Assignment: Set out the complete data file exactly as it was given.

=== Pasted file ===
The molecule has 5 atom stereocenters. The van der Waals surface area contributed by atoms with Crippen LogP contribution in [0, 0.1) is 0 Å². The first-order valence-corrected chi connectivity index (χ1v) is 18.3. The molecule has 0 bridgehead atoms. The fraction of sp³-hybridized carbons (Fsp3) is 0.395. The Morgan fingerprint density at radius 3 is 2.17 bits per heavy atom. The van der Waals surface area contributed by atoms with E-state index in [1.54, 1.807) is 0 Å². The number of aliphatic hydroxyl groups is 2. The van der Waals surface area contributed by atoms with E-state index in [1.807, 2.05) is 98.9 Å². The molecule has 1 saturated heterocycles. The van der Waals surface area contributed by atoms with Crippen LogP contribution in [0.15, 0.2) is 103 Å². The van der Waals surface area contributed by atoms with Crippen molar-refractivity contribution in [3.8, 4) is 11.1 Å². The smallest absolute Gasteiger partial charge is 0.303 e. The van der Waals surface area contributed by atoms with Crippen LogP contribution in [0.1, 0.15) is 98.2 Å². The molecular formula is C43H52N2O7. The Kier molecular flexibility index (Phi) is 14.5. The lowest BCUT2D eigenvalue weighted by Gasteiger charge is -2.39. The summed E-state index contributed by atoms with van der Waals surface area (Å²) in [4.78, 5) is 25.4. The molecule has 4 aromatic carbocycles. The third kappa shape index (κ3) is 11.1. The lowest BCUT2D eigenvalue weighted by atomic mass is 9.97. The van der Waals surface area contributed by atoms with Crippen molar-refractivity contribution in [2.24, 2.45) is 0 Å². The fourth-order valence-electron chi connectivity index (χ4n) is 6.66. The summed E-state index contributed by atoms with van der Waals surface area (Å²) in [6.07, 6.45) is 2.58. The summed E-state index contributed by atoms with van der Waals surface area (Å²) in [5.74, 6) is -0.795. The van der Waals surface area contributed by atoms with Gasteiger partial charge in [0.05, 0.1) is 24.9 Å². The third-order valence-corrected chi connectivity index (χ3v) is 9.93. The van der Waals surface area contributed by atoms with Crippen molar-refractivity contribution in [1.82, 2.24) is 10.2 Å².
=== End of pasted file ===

The molecule has 5 atom stereocenters. The van der Waals surface area contributed by atoms with Crippen LogP contribution in [0, 0.1) is 0 Å². The first-order valence-corrected chi connectivity index (χ1v) is 18.3. The molecule has 0 bridgehead atoms. The fraction of sp³-hybridized carbons (Fsp3) is 0.395. The Morgan fingerprint density at radius 3 is 2.17 bits per heavy atom. The van der Waals surface area contributed by atoms with E-state index in [1.54, 1.807) is 0 Å². The number of aliphatic hydroxyl groups is 2. The van der Waals surface area contributed by atoms with E-state index in [1.807, 2.05) is 98.9 Å². The molecule has 1 saturated heterocycles. The van der Waals surface area contributed by atoms with Crippen LogP contribution in [0.15, 0.2) is 103 Å². The van der Waals surface area contributed by atoms with Crippen molar-refractivity contribution in [3.8, 4) is 11.1 Å². The smallest absolute Gasteiger partial charge is 0.303 e. The van der Waals surface area contributed by atoms with Crippen LogP contribution in [0.1, 0.15) is 98.2 Å². The molecular formula is C43H52N2O7. The Kier molecular flexibility index (Phi) is 14.5. The lowest BCUT2D eigenvalue weighted by Gasteiger charge is -2.39. The summed E-state index contributed by atoms with van der Waals surface area (Å²) in [4.78, 5) is 25.4. The molecule has 4 aromatic carbocycles. The third kappa shape index (κ3) is 11.1. The lowest BCUT2D eigenvalue weighted by atomic mass is 9.97. The van der Waals surface area contributed by atoms with Crippen molar-refractivity contribution in [2.24, 2.45) is 0 Å². The fourth-order valence-electron chi connectivity index (χ4n) is 6.66. The summed E-state index contributed by atoms with van der Waals surface area (Å²) in [6.07, 6.45) is 2.58. The summed E-state index contributed by atoms with van der Waals surface area (Å²) in [5.74, 6) is -0.795. The van der Waals surface area contributed by atoms with Gasteiger partial charge in [0.05, 0.1) is 24.9 Å². The third-order valence-corrected chi connectivity index (χ3v) is 9.93. The van der Waals surface area contributed by atoms with Crippen molar-refractivity contribution in [1.82, 2.24) is 10.2 Å².